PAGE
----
Editor’s Note: What’s “Pee Math?” you may be wondering. You may not know the term, but you’re almost certainly familiar with the problem. Our special contributor, Ben Mattlin, explains how he solved it over the years.
A while back, I encountered the term “pee math” online. Kooky as it sounds, I instantly understood what it means.
Those of us with certain types of disabilities are all too familiar with the need to ration our bathroom output. For some it means controlling the intake of liquids. For others, it’s more a matter of calculating how much you’ve had to drink, how long it’s been since you last emptied your bladder, and how long it will be till you can find the necessary assistance and/or accessible facility to do so again.
Because I was born with my disability, the progressive neuromuscular weakness called spinal muscular atrophy, I’ve always needed help in the bathroom. I vividly recall when I was in first grade, “mainstreamed” in a normal school, and my teacher was more than willing to assist me to “go potty.” The problem was letting her know when. I couldn’t wheel myself over and whisper in her ear. So if I had to go, I had to announce it publicly. Which I was unwilling to do. Accidents ensued.s
The key: “Judy one two three”
It was suggested that I devise some other signal, a code word that my teacher would understand but no one else would. I was just six years old, and the best I could come up with was “Judy one two three.” (It was the swinging 60’s, and my teachers were on a first-name basis. Judy was the teacher’s name.) It worked!
Over the years, there would still be some accidents as I resisted the inconvenience of interrupting my day to urinate. It was just such a hassle, asking someone for help and getting undressed enough to position a urinal. Perhaps if I’d been able to do it as easily and quickly as others, it would have seemed less annoying.
But all in all, my needs were fairly well under control until about 10 years ago, in my mid-40s. I had colostomy surgery and, thanks to complications, an indwelling catheter for about three months. Afterward, between the cath and the surgery, I ended up with some nerve damage. It became harder to tell when I had to go.
Around that time, I also tried to stay healthier. I began drinking a lot of water. You know where this is going.
For a time, my urinary habits seemed uncontrollable. I went to a number of urologists, underwent tests. I tried Flomax to make it easier to empty my bladder fully. Then pills for overactive bladder syndrome. That’s when a urological surgeon recommended a suprapubic catheter.
Considering a surgical solution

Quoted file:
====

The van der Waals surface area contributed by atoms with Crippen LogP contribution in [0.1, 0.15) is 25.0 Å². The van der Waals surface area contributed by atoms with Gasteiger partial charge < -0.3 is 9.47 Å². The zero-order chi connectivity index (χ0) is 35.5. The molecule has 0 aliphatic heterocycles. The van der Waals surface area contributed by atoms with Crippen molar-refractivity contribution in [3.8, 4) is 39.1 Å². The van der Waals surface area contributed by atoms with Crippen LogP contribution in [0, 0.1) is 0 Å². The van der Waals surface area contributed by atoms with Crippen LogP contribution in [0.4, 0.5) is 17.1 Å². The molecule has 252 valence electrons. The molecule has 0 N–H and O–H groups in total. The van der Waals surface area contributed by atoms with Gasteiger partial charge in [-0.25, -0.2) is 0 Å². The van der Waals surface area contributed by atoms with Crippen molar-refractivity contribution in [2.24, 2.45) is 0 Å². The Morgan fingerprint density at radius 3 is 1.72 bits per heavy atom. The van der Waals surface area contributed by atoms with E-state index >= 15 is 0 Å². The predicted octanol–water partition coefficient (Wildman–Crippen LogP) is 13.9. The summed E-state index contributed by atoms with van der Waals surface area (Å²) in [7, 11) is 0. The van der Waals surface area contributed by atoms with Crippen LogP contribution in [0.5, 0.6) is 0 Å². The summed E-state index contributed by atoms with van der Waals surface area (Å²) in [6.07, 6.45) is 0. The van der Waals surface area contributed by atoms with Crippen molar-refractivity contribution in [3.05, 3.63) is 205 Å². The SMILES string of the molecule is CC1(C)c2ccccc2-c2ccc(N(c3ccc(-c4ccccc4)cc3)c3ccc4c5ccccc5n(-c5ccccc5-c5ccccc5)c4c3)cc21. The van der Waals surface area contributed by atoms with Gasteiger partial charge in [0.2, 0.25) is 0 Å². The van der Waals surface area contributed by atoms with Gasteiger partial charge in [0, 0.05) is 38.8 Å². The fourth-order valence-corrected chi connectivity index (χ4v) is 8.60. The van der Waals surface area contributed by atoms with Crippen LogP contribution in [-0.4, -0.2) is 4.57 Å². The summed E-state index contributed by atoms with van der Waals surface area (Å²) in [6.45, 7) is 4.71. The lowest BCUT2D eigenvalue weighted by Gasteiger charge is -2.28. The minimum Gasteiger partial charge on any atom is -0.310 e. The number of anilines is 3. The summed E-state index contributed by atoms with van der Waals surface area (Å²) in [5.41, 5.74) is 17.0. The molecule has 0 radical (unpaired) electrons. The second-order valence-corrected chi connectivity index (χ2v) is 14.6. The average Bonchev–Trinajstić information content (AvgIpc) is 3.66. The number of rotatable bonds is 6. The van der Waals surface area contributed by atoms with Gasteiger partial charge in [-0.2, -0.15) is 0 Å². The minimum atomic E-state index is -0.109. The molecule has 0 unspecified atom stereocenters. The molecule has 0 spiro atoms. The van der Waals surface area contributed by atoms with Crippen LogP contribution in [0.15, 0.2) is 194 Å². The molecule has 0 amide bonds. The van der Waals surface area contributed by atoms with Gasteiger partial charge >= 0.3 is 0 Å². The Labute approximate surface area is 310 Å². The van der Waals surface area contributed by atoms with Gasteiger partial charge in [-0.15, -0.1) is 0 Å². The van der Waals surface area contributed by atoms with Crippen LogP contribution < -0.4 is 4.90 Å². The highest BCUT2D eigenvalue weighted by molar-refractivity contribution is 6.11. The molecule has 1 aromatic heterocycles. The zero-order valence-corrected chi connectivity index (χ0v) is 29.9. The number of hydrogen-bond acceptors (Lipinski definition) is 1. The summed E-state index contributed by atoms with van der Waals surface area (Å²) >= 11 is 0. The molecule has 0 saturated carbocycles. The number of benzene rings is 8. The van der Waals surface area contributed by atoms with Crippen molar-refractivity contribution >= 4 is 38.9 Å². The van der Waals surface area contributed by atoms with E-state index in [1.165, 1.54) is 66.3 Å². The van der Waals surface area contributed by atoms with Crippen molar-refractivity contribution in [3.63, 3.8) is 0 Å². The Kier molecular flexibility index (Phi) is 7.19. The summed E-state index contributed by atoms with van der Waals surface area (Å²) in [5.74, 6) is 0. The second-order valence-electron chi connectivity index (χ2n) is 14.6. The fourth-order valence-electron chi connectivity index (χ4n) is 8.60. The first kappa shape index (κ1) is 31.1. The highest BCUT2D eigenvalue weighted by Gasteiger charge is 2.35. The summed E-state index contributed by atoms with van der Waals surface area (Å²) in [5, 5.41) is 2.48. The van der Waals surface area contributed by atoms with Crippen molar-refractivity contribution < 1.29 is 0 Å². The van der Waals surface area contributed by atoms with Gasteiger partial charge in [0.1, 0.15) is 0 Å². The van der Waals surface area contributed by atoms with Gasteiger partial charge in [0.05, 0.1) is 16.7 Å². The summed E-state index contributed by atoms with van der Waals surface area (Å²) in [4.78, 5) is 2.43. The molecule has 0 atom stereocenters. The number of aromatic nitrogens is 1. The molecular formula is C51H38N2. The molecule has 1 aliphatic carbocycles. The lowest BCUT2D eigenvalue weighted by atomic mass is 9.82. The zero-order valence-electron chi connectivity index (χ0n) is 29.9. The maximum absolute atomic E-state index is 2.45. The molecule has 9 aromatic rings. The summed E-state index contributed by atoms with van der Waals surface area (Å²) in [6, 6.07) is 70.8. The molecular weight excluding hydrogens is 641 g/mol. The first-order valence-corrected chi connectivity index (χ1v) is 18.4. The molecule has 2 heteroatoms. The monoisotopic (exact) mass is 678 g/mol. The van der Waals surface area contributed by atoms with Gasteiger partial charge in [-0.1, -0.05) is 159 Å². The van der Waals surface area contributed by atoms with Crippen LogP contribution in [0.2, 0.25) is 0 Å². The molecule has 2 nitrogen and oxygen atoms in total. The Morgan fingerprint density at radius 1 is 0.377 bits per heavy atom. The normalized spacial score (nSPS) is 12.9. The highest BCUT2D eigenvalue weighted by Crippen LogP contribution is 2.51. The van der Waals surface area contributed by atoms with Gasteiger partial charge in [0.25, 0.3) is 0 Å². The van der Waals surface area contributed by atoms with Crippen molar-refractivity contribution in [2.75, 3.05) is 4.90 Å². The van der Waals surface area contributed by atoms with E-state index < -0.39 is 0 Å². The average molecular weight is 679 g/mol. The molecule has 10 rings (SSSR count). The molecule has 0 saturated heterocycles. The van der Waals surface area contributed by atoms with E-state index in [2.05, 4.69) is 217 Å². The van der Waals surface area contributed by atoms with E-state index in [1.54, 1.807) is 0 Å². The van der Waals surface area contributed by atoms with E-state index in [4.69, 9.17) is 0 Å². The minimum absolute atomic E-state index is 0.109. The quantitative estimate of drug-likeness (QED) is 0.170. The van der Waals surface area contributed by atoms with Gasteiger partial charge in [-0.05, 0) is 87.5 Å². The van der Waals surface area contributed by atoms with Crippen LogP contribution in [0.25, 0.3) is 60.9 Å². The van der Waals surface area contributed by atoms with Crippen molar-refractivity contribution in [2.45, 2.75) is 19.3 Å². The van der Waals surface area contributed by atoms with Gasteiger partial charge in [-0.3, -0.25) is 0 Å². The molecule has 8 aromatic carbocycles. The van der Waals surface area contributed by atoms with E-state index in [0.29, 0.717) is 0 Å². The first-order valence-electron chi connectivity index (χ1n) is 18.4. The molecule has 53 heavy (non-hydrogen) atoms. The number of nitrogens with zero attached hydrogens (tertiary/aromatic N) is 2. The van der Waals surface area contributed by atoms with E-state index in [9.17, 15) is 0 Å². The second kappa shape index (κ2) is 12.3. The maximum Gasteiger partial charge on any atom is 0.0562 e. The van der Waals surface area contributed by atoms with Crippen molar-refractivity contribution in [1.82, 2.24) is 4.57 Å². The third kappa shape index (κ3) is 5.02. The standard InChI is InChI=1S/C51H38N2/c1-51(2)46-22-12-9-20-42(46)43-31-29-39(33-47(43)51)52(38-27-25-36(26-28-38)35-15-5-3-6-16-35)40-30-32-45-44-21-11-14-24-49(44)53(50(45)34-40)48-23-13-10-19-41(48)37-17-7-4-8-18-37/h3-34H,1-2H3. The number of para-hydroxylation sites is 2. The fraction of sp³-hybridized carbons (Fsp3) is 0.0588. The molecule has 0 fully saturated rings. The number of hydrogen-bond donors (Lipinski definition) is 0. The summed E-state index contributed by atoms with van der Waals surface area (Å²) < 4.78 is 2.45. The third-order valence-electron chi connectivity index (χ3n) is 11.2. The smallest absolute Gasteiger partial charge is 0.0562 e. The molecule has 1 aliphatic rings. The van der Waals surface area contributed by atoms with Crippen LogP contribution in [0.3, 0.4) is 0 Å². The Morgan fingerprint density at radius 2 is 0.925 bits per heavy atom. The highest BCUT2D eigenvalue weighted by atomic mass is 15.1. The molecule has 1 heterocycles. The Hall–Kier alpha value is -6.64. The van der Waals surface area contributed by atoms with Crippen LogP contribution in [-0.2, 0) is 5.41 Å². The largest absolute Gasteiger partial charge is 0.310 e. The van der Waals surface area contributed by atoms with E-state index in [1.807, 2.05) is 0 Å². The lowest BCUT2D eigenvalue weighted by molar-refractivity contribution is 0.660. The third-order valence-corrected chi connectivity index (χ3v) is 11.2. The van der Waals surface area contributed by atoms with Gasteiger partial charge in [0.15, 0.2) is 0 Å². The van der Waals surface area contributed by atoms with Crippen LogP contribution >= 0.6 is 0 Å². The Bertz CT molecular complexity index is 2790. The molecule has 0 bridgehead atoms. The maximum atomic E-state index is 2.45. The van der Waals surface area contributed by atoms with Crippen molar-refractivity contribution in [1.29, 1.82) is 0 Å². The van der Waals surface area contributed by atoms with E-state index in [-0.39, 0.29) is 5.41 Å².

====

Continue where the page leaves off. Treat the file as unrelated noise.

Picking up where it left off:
For those who don’t know, it’s an external cath that connects to a hole in the lower abdomen. It has to be changed periodically by a nurse. But, the doctor assured me, it would solve all my troubles.
I wasn’t convinced. For one thing, I already had a surgical opening in my lower abdomen for my colostomy pouch. For another, I didn’t like the maintenance. The incision had to be kept clean and infection-free. And suprapubic catheters can and do come loose sometimes. I wasn’t convinced this would simplify my life. In fact, quite the opposite.
Surgeons, I’ve found, favor surgical solutions. I sought another opinion.
Somehow, online, I found a nearby urologist who claimed to have worked with quadriplegics. I immediately made an appointment.
Dr. Kim reviewed my tests and medication history. “You still have bladder control, it’s just that it’s a little wonky,” he said, or words to that effect. “The difficulty is getting your medications right.”
He upped my dosage of Flomax to 8 mg daily to ensure that when I peed I got out as much as possible so there wouldn’t be a buildup of what he called “residuals.” At the same time, he changed my overactive bladder medication to a strong dose (50 mg) of Myrbetriq, which was then a new drug. This removed (or at least eased) the sudden, reflexive “vacating” of my bladder without warning.
The result borders on the miraculous.
Someday, I may still need to go the catheter route, whether internal or external. But in the meantime, this balance of meds—at once calming and facilitating the outflow—remains effective.
To be completely honest, it’s not quite that simple. I need someone to press hard on my bladder while holding a urinal in place. That’s partly because of that nerve damage from 10 years ago, partly from weak abdominal muscles due to the progression of my disability. But if I can get that, most days go pretty well.
Provided, that is, that I keep track of how much I drink and when I last went.
Our special contributor Ben Mattlin, was born with spinal muscular atrophy, a congenital muscle weakness that causes paralysis and related health issues. A highly regarded writer, Ben’s work has appeared in “The New York Times,” “The Washington Post” and “USA Today.” He lives in Los Angeles with his wife and children.